According to Earthday.org we in the middle of the largest period of species extinction in the last 60 million years. It is estimated that extinction rates are 1,000 x 10,000 times what would normally been seen. Here are just six facts they quote on their website:
These statistics are shocking, appalling even – and it puts the onus on all of us to do everything we can (from composting to recycling to eating less meat) to stem the tide.
But what, you may ask, is the relevance for an author and for you, the book reader?
Well, as you may know, I tutor high school student in English. Our new academic year has recently recommenced in New Zealand and so my students are now back with me for help and support after having the summer off. We start by looking at their assessment schedules for the year so I can get a handle on what internal achievement standards they will be tackling for our NZ qualification programme.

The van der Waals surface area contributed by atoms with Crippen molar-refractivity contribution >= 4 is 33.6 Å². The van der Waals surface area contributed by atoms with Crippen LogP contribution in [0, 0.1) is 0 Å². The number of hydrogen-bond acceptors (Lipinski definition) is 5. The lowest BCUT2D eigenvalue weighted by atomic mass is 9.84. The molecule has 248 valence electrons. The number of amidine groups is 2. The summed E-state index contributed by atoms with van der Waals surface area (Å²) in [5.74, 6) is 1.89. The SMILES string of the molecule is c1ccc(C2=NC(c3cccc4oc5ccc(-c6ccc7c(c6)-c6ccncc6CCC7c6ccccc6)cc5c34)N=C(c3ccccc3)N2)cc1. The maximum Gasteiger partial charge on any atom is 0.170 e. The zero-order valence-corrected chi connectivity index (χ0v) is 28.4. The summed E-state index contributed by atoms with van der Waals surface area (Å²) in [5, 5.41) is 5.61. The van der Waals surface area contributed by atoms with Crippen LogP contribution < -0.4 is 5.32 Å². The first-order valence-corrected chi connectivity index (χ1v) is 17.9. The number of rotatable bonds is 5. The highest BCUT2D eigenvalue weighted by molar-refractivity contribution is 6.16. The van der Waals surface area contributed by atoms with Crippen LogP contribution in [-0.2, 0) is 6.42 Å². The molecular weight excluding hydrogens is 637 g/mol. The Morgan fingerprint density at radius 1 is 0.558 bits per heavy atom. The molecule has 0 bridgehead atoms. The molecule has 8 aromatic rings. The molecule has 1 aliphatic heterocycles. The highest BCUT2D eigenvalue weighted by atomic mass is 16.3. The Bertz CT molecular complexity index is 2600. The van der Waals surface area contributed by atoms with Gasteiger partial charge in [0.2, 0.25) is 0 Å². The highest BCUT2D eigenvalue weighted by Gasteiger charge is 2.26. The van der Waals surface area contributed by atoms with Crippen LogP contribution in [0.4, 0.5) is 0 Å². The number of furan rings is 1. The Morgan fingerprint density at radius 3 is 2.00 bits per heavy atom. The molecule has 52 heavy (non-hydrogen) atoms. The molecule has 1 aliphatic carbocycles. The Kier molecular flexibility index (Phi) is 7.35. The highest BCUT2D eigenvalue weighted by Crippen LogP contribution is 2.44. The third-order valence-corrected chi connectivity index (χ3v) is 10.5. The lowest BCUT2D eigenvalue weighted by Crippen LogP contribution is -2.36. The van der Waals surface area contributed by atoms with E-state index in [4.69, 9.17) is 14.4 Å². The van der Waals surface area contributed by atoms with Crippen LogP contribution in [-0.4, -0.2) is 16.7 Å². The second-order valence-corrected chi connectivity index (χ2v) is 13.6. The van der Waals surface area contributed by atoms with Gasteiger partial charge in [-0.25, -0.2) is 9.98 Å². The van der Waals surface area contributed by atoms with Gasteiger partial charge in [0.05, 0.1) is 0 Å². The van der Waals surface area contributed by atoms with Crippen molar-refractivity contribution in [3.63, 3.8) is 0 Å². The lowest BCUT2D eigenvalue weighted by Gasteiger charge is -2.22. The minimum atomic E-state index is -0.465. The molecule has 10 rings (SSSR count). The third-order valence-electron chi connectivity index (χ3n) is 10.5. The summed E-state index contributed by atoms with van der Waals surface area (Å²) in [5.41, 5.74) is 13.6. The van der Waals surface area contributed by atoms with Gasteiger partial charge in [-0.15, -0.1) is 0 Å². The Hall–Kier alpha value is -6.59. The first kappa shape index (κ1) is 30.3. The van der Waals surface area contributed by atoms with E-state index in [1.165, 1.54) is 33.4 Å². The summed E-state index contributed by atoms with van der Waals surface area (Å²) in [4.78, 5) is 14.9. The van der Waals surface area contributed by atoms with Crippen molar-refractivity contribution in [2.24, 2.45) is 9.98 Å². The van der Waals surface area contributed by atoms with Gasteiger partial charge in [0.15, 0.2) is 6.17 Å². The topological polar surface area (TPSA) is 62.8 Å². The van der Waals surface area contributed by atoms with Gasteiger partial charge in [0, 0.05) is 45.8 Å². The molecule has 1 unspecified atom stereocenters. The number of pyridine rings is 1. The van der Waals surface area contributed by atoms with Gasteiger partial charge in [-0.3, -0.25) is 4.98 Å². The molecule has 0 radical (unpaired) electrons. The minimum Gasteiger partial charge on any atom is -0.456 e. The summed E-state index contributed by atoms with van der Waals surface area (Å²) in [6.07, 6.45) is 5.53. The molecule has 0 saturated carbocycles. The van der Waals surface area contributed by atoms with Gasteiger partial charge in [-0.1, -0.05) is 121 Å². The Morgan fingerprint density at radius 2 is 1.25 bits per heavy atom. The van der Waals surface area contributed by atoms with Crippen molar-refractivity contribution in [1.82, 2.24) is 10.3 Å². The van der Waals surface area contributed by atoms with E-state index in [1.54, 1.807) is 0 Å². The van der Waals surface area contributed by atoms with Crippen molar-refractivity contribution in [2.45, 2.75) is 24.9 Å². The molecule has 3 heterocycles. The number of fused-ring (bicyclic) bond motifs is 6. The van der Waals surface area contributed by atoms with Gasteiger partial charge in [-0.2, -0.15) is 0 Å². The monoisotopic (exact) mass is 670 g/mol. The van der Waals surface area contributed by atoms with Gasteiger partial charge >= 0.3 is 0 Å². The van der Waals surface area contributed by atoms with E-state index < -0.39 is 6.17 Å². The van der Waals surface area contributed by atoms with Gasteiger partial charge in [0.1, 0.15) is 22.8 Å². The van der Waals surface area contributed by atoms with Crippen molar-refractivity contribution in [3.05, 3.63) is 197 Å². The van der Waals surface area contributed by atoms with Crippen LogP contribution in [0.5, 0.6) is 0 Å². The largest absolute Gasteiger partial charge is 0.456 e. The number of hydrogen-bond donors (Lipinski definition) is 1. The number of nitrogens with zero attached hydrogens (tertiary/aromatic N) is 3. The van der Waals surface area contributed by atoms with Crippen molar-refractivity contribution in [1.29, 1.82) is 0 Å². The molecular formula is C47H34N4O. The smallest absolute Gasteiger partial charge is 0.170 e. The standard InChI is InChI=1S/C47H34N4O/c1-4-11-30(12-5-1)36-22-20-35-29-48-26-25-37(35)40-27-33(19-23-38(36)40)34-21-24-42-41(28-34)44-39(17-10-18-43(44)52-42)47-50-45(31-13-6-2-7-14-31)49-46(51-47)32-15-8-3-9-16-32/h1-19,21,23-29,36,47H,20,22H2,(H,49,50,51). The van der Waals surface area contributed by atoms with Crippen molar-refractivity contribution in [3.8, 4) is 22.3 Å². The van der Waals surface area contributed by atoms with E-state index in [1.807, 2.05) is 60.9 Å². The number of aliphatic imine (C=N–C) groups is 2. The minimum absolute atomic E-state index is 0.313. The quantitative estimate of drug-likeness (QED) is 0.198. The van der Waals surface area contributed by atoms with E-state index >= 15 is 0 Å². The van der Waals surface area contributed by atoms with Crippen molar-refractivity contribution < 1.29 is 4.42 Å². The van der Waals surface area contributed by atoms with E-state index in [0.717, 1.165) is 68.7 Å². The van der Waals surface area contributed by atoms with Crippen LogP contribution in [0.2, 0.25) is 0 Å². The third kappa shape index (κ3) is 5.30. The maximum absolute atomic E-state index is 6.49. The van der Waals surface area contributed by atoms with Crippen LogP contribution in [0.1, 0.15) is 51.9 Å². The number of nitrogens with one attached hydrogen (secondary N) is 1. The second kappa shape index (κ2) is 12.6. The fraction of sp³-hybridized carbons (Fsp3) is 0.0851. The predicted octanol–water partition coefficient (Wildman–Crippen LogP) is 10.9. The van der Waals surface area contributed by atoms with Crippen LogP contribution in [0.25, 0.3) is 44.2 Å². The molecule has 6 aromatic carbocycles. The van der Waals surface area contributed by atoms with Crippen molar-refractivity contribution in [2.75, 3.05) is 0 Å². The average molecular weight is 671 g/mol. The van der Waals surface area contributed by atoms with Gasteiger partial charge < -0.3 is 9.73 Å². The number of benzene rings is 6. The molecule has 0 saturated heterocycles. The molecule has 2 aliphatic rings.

Here’s the interesting thing: every single student has turned up with an assessment schedule considerably easier than in previous years. Deadlines are longer, the achievement standards being tackled are easier – and in one case, the school are no longer going to read a book as part of their Year 12 curriculum. We go to Year 13 in New Zealand so that’s basically a 17-year old student – or probably Grade 11 in US terms.
Giving students longer? Not working their brains so hard? Not reading a book? I find all these trends rather alarming.
I presume this change has come about because the attention spans of students has reduced through the dominance of digital technology. Where books are concerned I wonder whether they are so used to watching and interacting in bite-sized chunks that the idea of a forest of pages in book form is now too much.
It also makes me wonder whether book readers will become an endangered species and go the way of the dinosaur. Perhaps story will become reduced to a visual medium through downloaded content?
Maybe, like the issue of conservation and preservation, the onus is equally on all of us to do everything we can to stem the tide – writing, reading and promoting the wonderful written word. Will you join me?